First off, that's a great modeling tool you've got there. It must have taken some time to put it together. Good job and many thanks for sharing with us.
I would have thought Roman might been thinking of a smaller person than ~163lb or female - lower food requirements due to body weight (and basal metabolic level in the case of many females).
Though at some point the trade-off b/t physical strenghth to carry a heavy pack and food reaches a limit and it goes the other way (i.e., counterproductive). I guess your model predicts this point to be ~163lb.
Second, we should ask Roman Dial "Why did you say large feet?"
When i read his words, i very tentatively thought (since his words provided no clue to what he was thinking when he "penned" those words):
a) balance (helps with a heavy pack, though trekking poles work even better by providing a wider base with more "legs"/supports - nearly always two or three in contact with the ground at any point in time).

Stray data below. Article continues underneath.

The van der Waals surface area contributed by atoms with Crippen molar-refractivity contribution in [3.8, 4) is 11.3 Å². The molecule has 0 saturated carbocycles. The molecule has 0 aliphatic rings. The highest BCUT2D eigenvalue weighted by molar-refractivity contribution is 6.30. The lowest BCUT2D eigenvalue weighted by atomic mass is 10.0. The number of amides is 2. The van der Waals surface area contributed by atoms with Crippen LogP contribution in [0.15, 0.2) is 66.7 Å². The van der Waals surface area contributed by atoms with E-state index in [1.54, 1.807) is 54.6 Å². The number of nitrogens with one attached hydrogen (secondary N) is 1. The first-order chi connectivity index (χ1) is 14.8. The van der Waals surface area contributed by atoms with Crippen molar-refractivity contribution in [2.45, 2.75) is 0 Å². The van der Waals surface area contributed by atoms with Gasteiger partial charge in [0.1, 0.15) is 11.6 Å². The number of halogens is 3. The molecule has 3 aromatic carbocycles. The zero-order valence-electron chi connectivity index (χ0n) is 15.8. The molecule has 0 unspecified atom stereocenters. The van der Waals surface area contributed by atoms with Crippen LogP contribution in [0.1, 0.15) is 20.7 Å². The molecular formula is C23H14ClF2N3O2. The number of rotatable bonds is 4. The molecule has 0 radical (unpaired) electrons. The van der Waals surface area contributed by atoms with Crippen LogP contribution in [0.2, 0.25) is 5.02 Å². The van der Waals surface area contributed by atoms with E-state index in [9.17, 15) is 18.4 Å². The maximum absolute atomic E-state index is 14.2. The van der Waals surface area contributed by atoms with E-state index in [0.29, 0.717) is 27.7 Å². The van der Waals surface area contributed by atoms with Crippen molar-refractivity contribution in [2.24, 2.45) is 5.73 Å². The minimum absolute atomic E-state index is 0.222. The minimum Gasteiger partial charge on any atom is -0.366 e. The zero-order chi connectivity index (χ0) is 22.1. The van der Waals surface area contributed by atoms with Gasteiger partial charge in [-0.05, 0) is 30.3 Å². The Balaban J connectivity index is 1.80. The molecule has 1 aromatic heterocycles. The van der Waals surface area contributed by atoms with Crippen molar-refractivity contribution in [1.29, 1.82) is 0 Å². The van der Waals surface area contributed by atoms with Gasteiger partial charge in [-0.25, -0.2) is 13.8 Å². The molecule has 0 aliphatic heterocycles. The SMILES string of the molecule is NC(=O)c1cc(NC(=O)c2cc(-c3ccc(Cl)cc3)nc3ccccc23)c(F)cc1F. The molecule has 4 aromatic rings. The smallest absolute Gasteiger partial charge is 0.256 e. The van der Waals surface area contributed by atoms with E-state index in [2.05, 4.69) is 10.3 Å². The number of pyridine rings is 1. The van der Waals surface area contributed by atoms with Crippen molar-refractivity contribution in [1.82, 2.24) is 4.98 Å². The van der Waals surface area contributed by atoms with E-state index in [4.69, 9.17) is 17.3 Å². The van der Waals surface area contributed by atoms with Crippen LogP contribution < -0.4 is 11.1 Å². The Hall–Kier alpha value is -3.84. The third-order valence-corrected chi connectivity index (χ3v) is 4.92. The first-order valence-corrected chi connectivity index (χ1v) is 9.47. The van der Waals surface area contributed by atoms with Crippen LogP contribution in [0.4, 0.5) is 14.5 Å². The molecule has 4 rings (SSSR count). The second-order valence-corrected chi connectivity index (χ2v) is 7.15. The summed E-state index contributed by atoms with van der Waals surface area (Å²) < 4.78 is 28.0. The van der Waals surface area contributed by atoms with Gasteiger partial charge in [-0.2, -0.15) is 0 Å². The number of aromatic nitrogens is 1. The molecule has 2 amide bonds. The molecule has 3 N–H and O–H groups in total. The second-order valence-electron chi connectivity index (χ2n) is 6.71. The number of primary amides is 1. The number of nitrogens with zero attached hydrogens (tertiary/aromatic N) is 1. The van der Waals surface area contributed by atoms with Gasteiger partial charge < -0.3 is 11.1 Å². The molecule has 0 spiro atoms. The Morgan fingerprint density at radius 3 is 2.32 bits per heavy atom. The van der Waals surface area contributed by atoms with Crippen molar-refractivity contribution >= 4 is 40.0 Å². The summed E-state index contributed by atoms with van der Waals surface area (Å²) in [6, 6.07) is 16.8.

b) larger surface/contact area needed for a heavy pack (65-70lb) in order to reduce pressure on very soft and muddy trail surfaces to avoid sinking in as deeply.
c) perhaps he noticed tussock spacing in the Artic and was thinking of a larger foot spanning the gaps b/t tussocks, thus making walking easier???
d) was it solely the sum cumulative effect of the linear distance covered by each stride and the energy expended to take a step (not merely leg length, but the distance from heel plant to ball-of-the-foot lift-off with - a couple of inches with every step could really add up over ~2160miles or so)? [i would guess that the problem is more than just the energy expended lifting the weight of a larger foot and larger shoe/boot - again, even simplifying and considering foot size/weight alone, apart from other related criteria, it's a min/max problem.]
I really have no idea if he meant any of these possible reasons, but there has to be [a] reason[s] and he knows what it is.
Does your model take into account these phenonmenon? I'd be surprised if it did (other than perhaps one [or both] aspect[s] of 'D' - foot/shoe length or weight, maybe you've considered both - i think both need to be considered).
So, Mr. Dial, would you care to educate us, please?